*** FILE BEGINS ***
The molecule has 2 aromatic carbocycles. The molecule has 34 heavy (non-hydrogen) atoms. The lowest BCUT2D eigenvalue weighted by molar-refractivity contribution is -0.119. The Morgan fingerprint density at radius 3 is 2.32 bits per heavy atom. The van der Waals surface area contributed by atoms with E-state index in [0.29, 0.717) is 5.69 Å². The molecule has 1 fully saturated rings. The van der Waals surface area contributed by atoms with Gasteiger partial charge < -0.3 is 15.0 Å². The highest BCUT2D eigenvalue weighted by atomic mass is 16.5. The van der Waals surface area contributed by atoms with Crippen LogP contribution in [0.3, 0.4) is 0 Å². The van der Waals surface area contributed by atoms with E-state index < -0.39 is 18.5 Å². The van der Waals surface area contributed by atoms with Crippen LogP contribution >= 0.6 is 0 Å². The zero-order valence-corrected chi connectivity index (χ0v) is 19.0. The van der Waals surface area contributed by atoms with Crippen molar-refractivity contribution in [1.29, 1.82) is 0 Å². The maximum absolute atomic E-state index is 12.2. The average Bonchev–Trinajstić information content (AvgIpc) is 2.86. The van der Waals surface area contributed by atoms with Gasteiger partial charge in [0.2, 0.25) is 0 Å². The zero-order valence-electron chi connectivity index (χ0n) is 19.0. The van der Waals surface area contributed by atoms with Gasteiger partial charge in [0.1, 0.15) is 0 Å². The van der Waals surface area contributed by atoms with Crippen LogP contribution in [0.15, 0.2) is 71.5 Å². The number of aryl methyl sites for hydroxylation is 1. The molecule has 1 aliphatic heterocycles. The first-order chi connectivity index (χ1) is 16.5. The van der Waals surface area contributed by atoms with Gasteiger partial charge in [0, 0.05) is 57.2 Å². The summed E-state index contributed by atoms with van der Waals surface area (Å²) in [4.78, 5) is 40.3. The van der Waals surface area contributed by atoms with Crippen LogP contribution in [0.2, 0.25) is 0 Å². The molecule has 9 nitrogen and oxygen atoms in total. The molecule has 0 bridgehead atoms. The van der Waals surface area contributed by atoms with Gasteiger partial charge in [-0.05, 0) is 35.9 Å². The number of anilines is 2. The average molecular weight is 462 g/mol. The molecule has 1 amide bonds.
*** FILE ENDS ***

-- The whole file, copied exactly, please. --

The molecule has 2 aromatic carbocycles. The molecule has 34 heavy (non-hydrogen) atoms. The lowest BCUT2D eigenvalue weighted by molar-refractivity contribution is -0.119. The Morgan fingerprint density at radius 3 is 2.32 bits per heavy atom. The van der Waals surface area contributed by atoms with E-state index in [0.29, 0.717) is 5.69 Å². The molecule has 1 fully saturated rings. The van der Waals surface area contributed by atoms with Gasteiger partial charge < -0.3 is 15.0 Å². The highest BCUT2D eigenvalue weighted by atomic mass is 16.5. The van der Waals surface area contributed by atoms with Crippen LogP contribution in [0.3, 0.4) is 0 Å². The van der Waals surface area contributed by atoms with E-state index < -0.39 is 18.5 Å². The van der Waals surface area contributed by atoms with Crippen LogP contribution >= 0.6 is 0 Å². The zero-order valence-corrected chi connectivity index (χ0v) is 19.0. The van der Waals surface area contributed by atoms with Crippen molar-refractivity contribution in [1.29, 1.82) is 0 Å². The maximum absolute atomic E-state index is 12.2. The average Bonchev–Trinajstić information content (AvgIpc) is 2.86. The van der Waals surface area contributed by atoms with Gasteiger partial charge in [0.2, 0.25) is 0 Å². The zero-order valence-electron chi connectivity index (χ0n) is 19.0. The van der Waals surface area contributed by atoms with Gasteiger partial charge in [0.1, 0.15) is 0 Å². The van der Waals surface area contributed by atoms with Crippen LogP contribution in [0.15, 0.2) is 71.5 Å². The number of aryl methyl sites for hydroxylation is 1. The molecule has 1 aliphatic heterocycles. The first-order chi connectivity index (χ1) is 16.5. The van der Waals surface area contributed by atoms with Gasteiger partial charge in [0, 0.05) is 57.2 Å². The summed E-state index contributed by atoms with van der Waals surface area (Å²) in [4.78, 5) is 40.3. The van der Waals surface area contributed by atoms with Crippen LogP contribution in [0.2, 0.25) is 0 Å². The molecule has 9 nitrogen and oxygen atoms in total. The molecule has 0 bridgehead atoms. The van der Waals surface area contributed by atoms with Gasteiger partial charge in [-0.05, 0) is 35.9 Å². The number of anilines is 2. The average molecular weight is 462 g/mol. The molecule has 1 amide bonds.